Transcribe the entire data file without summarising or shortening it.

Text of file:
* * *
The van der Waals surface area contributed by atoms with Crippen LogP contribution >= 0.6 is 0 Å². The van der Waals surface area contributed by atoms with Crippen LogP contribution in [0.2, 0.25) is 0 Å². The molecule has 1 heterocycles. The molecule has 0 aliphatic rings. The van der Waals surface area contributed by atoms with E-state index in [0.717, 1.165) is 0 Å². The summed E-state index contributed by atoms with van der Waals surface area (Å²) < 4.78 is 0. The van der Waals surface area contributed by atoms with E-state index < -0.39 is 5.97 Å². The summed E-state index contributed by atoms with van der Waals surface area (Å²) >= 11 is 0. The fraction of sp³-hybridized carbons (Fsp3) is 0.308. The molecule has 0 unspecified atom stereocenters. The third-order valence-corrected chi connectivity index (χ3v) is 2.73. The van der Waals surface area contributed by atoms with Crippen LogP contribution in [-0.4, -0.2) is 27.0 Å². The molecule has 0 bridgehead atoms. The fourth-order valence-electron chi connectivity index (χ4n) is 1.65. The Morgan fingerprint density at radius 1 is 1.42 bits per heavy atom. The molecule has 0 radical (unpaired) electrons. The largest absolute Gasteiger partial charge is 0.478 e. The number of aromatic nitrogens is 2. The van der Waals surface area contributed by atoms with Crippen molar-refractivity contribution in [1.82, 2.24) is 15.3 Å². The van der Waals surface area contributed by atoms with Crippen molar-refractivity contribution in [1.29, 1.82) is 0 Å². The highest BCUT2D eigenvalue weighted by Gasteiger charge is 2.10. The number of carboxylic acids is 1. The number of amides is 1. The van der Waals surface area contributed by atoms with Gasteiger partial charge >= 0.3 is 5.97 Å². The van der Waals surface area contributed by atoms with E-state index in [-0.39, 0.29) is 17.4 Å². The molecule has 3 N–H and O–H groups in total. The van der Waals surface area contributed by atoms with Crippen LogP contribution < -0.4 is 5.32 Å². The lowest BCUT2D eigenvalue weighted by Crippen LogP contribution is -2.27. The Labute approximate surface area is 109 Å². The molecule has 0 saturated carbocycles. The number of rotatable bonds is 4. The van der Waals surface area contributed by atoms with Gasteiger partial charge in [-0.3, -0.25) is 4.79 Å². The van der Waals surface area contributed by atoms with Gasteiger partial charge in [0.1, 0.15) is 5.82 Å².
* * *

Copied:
The van der Waals surface area contributed by atoms with Crippen LogP contribution >= 0.6 is 0 Å². The van der Waals surface area contributed by atoms with Crippen LogP contribution in [0.2, 0.25) is 0 Å². The molecule has 1 heterocycles. The molecule has 0 aliphatic rings. The van der Waals surface area contributed by atoms with E-state index in [0.717, 1.165) is 0 Å². The summed E-state index contributed by atoms with van der Waals surface area (Å²) < 4.78 is 0. The van der Waals surface area contributed by atoms with E-state index < -0.39 is 5.97 Å². The summed E-state index contributed by atoms with van der Waals surface area (Å²) >= 11 is 0. The fraction of sp³-hybridized carbons (Fsp3) is 0.308. The molecule has 0 unspecified atom stereocenters. The third-order valence-corrected chi connectivity index (χ3v) is 2.73. The van der Waals surface area contributed by atoms with Crippen LogP contribution in [-0.4, -0.2) is 27.0 Å². The molecule has 0 bridgehead atoms. The fourth-order valence-electron chi connectivity index (χ4n) is 1.65. The Morgan fingerprint density at radius 1 is 1.42 bits per heavy atom. The molecule has 0 radical (unpaired) electrons. The largest absolute Gasteiger partial charge is 0.478 e. The number of aromatic nitrogens is 2. The van der Waals surface area contributed by atoms with Crippen molar-refractivity contribution in [1.82, 2.24) is 15.3 Å². The van der Waals surface area contributed by atoms with Crippen molar-refractivity contribution in [1.29, 1.82) is 0 Å². The highest BCUT2D eigenvalue weighted by Gasteiger charge is 2.10. The number of carboxylic acids is 1. The number of amides is 1. The van der Waals surface area contributed by atoms with Gasteiger partial charge >= 0.3 is 5.97 Å². The van der Waals surface area contributed by atoms with E-state index in [-0.39, 0.29) is 17.4 Å². The molecule has 3 N–H and O–H groups in total. The van der Waals surface area contributed by atoms with Crippen LogP contribution < -0.4 is 5.32 Å². The lowest BCUT2D eigenvalue weighted by Crippen LogP contribution is -2.27. The Labute approximate surface area is 109 Å². The molecule has 0 saturated carbocycles. The number of rotatable bonds is 4. The van der Waals surface area contributed by atoms with Gasteiger partial charge in [-0.3, -0.25) is 4.79 Å². The van der Waals surface area contributed by atoms with Gasteiger partial charge in [0.1, 0.15) is 5.82 Å².